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International delight, national pride, importing nightmares. Apply any or all of these terms to Renault’s interesting history. History isn’t the only interesting thing about Renault. At present, this major world player from France is a design trendsetter, diesel leader, and hot hatchback king.

GoodCarBadCar recently took a look at Skoda, the Volkswagen-owned automaker from the Czech Republic. Renault (try ‘ruh-no’ or ‘ren-oh’, but not ren-alt’) is a far more dominant competitor, not just in Europe, but across the planet. Renault has a 44.4% stake in Japan’s Nissan. In turn, 15% of Renault’s pie is owned by Nissan. Officially, this arrangement is titled as an alliance. But just take a look at the cross-shareholding. Renault is the big brother in this family. Renault’s Carlos Ghosn took charge at Nissan around seven years ago, made it into a serious money-making operation. He now runs the whole alliance.

United, Renault-Nissan holds almost 10% of the world auto market. Renault, by itself, takes around 4% without even touching the biggest vehicle market in the world. Something they haven’t done since the late 80’s, at the height of Renault’s poor-quality era.

The 90’s presented a new dawn for Renault. Clio, Laguna, Twingo, Megane, and Scenic led the way to success, aided by (or at least, encouraged by) Formula 1 success. Renault powered F1 race cars to titles from 1992-97. From the end of WWII until 1996 Renault was owned by the French government. The government’s piece of the pie is now only slightly larger than Nissan’s. Obviously, the two world wars played a huge role in Renault’s development. Founded in 1898 by Louis Renault, along with his two brothers and two friends, Renault was forced to build for the Nazis during the second war. That was a contributing factor to Louis’ death in prison after the war. WWI caused Renault to branch out into military airplanes, vehicles, and even a tank.

Along with Renault’s once terrible reputation for quality came an enhanced innovation image. Innovation and poor quality do seem to be traveling companions. The first turbocharger? Renault. Compressed gas ignition? That’d be Renault. Hydraulic shock absorbers? Yep; Renault. In recent times, Renault’s innovative ‘personality’ has centered mainly on design. Just as technological innovation has been known to lead to poor reliability and durability; outrageous Renault styling has, on a few occasions, flopped as quickly as the body of a Renault 14 caved. The Avantime and Vel Satis are two notable vehicles in the very recent past that pushed the boundaries of European expressionism. A car can look crazy and sell at high prices, but Renault seemed to forget that the car still needs to drive as well as its more conservative competitors. The Avantime was basically a two-door minivan. Vel Satis was an ugly and luxurious five-door hatchback. Not a decent angle on the thing.

Then again, the Honda Civic-sized Megane utilizes many of the design themes seen on the Vel Satis, pushes some boundaries and engenders instant criticism – yet it’s one of the top selling cars in the UK. Like other French automakers, Renault believes strongly in the love-it or hate-it principle. And for all those critics, there are plenty of strong believers. With the Avantime and Vel Satis, there were simply too many haters.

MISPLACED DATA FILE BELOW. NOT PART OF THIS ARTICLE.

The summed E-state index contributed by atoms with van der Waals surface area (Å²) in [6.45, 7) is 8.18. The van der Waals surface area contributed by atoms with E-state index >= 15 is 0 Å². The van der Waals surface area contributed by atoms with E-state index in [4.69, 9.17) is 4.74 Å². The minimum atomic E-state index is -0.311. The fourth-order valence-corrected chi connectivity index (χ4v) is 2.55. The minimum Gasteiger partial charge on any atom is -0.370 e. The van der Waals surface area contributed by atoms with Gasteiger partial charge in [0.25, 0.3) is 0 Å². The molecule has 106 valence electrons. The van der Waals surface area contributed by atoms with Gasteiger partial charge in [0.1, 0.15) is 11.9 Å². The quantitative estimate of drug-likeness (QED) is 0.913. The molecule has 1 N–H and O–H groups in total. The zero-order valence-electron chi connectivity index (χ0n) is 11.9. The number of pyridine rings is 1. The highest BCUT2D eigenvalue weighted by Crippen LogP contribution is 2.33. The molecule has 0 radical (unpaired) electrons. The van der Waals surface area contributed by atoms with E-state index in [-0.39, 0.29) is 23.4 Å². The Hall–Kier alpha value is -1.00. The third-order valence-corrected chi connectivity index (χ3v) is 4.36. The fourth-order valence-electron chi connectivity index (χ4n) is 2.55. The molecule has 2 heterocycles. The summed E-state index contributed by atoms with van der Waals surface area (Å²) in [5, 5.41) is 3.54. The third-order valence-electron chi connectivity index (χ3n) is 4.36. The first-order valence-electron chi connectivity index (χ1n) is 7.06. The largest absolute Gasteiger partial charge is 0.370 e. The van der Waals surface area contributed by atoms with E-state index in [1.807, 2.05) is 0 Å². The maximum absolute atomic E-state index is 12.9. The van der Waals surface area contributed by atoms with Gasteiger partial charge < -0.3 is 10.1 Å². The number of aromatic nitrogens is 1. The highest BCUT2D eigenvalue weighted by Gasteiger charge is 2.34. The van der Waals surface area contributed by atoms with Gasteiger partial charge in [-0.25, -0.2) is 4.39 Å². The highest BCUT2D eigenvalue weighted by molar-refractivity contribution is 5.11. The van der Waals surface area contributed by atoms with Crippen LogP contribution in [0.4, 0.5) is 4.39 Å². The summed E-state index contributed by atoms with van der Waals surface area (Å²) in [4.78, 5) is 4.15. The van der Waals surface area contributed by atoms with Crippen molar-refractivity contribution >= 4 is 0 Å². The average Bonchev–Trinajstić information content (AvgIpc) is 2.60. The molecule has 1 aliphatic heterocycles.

Renault’s ownership of Dacia (Romania) and Samsung Motors (Korea) has, to a small degree, enabled Renault to look upmarket with its whole brand, while Dacia and Samsung take care of many emerging markets. The latest Twingo keeps Renault alive as a high-value brand. The Clio is one of Europe’s default small-car purchases. As non-car enthusiast Americans would be prone to simply choosing a Corolla on name value and because they know it’ll work, Europeans know the Clio is a secure but fun purchase.

Renault hopped into the hardtop convertible pool with the Megane. It’s also available as a 3 or 5 door hatch and as a sedan and wagon. The Laguna is a Volkswagen Passat/Ford Mondeo rival, and can be found in 5-door hatch and wagon configurations. Unlike the Clio and Megane, under whose banner also sits Renaultsport models, the Laguna sticks with normality.

Minivans, mini-minivans, and vans are a Renault specialty. With nearly as much right to claim ‘inventor’ status as Chrysler in this sector, Renault has taken the concept way beyond the large people carrier. The Espace is available in standard and long wheelbases, just like the smaller Scenic. Below the smallest Scenic is the Modus, and somewhere mixed in is the Kangoo. Like many European carmakers, Renault is also a big time producer of vehicles for the White Van Man. Panel versions of the Clio and Kangoo, along with specialized courier-type vehicles, are strong competitors in the commercial vehicle market.

North Americans are likely unaware that Renault’s safety reputation is one of the brand’s strongest selling points. The complete absence of sport-utility vehicles at Renault dealerships would forever shock a Texan out of their boots. Renault’s Formula 1 success was renewed in 2005 and 2006 with both Constructors’ and Drivers’ titles. Renault would need to overtake only General Motors, Ford, and Toyota to become world #1. Don’t count on it, though.

GCBC Olympics return soon. Semifinal between USA/Italy, Gold Medal and Bronze Medal matches, too.